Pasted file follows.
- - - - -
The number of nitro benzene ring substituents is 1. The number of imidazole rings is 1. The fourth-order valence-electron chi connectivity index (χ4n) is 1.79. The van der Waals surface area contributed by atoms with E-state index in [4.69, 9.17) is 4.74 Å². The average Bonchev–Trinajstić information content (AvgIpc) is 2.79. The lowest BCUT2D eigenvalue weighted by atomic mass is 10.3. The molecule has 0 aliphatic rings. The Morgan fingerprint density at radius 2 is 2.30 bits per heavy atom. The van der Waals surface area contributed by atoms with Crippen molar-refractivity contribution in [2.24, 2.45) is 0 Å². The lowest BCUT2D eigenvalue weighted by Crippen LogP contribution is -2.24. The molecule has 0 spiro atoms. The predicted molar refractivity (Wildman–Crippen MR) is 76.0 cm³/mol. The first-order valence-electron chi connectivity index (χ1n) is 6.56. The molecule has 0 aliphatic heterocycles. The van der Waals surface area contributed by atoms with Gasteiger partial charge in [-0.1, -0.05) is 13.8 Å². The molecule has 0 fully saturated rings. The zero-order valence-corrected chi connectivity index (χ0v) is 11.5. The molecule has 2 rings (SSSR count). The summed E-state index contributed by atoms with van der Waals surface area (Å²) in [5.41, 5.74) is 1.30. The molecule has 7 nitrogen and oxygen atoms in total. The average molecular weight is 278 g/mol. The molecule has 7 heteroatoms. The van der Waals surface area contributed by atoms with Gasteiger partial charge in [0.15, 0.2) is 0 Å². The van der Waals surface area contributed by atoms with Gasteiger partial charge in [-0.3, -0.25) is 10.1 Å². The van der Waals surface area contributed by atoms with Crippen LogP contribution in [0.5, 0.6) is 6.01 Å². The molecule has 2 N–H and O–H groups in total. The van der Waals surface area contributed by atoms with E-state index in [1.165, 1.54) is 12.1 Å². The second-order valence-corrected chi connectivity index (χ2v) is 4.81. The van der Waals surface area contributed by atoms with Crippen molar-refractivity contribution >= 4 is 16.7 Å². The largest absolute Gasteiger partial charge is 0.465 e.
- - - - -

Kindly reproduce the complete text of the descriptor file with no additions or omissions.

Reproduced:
The number of nitro benzene ring substituents is 1. The number of imidazole rings is 1. The fourth-order valence-electron chi connectivity index (χ4n) is 1.79. The van der Waals surface area contributed by atoms with E-state index in [4.69, 9.17) is 4.74 Å². The average Bonchev–Trinajstić information content (AvgIpc) is 2.79. The lowest BCUT2D eigenvalue weighted by atomic mass is 10.3. The molecule has 0 aliphatic rings. The Morgan fingerprint density at radius 2 is 2.30 bits per heavy atom. The van der Waals surface area contributed by atoms with Crippen molar-refractivity contribution in [2.24, 2.45) is 0 Å². The lowest BCUT2D eigenvalue weighted by Crippen LogP contribution is -2.24. The molecule has 0 spiro atoms. The predicted molar refractivity (Wildman–Crippen MR) is 76.0 cm³/mol. The first-order valence-electron chi connectivity index (χ1n) is 6.56. The molecule has 0 aliphatic heterocycles. The van der Waals surface area contributed by atoms with Gasteiger partial charge in [-0.1, -0.05) is 13.8 Å². The molecule has 0 fully saturated rings. The zero-order valence-corrected chi connectivity index (χ0v) is 11.5. The molecule has 2 rings (SSSR count). The summed E-state index contributed by atoms with van der Waals surface area (Å²) in [5.41, 5.74) is 1.30. The molecule has 7 nitrogen and oxygen atoms in total. The average molecular weight is 278 g/mol. The molecule has 7 heteroatoms. The van der Waals surface area contributed by atoms with Gasteiger partial charge in [0.15, 0.2) is 0 Å². The van der Waals surface area contributed by atoms with Gasteiger partial charge in [-0.3, -0.25) is 10.1 Å². The van der Waals surface area contributed by atoms with Crippen LogP contribution in [0.5, 0.6) is 6.01 Å². The molecule has 2 N–H and O–H groups in total. The van der Waals surface area contributed by atoms with E-state index in [1.165, 1.54) is 12.1 Å². The second-order valence-corrected chi connectivity index (χ2v) is 4.81. The van der Waals surface area contributed by atoms with Crippen molar-refractivity contribution >= 4 is 16.7 Å². The largest absolute Gasteiger partial charge is 0.465 e.